4.28.2010

Julia Ives Pack

This morning I stumbled across an autobiography of my great, great, grandmother, Julia Ives Pack (I am her namesake). I found it actually several years ago but haven't been able to find it anywhere for a long time. Recently, I've been praying and thinking more about it and then today I found it! I wasn't even looking for it, but just opened a folder about family history and there it was! I swear I'd looked in that folder several times, but it wasn't there before (in my recollection). I am so excited. It's fun, too, because John is taking an autobiography writing class right now. When I showed it to him he's like, "Can I have a copy? I want to read it."

There's a book out called 111 Days to Zion we have been using as our devotionals each morning. It just has two short pages for each day of the trek to SLC starting on April 5th to July 24th. So, each day we read that day's journey. It's gotten the kids really excited about pioneers, and I'm learning new things along the way as well. So, finding our own peice of history was all the more exciting for them.

One funny story is that Julia had a son named Joel (where we got the name for our Joel) who died when he was 10 yrs. old from getting kicked by a horse. Julia's comment about it was, "He was a fine little fellow." Joel wanted me to read that to him over, and over, and over again. :-)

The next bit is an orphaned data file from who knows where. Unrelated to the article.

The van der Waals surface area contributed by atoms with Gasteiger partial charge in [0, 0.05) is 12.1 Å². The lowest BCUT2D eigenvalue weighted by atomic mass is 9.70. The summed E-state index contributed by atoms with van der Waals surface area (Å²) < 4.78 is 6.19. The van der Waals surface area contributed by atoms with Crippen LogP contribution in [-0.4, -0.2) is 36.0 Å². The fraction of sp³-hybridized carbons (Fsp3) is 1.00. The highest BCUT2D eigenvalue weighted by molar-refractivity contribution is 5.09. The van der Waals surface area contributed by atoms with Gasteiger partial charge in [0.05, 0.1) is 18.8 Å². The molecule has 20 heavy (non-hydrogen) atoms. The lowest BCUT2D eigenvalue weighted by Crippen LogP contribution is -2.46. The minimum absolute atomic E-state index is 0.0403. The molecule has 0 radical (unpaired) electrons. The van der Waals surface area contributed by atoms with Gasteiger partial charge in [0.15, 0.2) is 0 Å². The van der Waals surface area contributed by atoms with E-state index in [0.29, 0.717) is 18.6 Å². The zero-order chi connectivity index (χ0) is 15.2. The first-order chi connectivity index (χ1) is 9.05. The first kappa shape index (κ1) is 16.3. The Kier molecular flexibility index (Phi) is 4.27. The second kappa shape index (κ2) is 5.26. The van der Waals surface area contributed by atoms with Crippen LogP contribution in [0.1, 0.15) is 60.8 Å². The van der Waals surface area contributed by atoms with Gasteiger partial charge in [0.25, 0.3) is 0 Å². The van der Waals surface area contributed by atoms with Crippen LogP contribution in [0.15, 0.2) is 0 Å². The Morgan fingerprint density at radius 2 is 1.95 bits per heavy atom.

Julia Ives Pack was married to John Pack (and I married a John!) who was a member of the first pioneer group that forged the trail to Salt Lake City with Brigham Young.  They were sealed in the temple by Hyrum Smith.  Julia herself was the 1st counselor to Bathsheba Smith, a Relief Society president in Salt Lake City. She was also friends with Parley P. Pratt and the biography talks of going to him while both families were sick, plus other faith-building stories and words of testimony in the 4-page biography.



There is strength in connecting generations.

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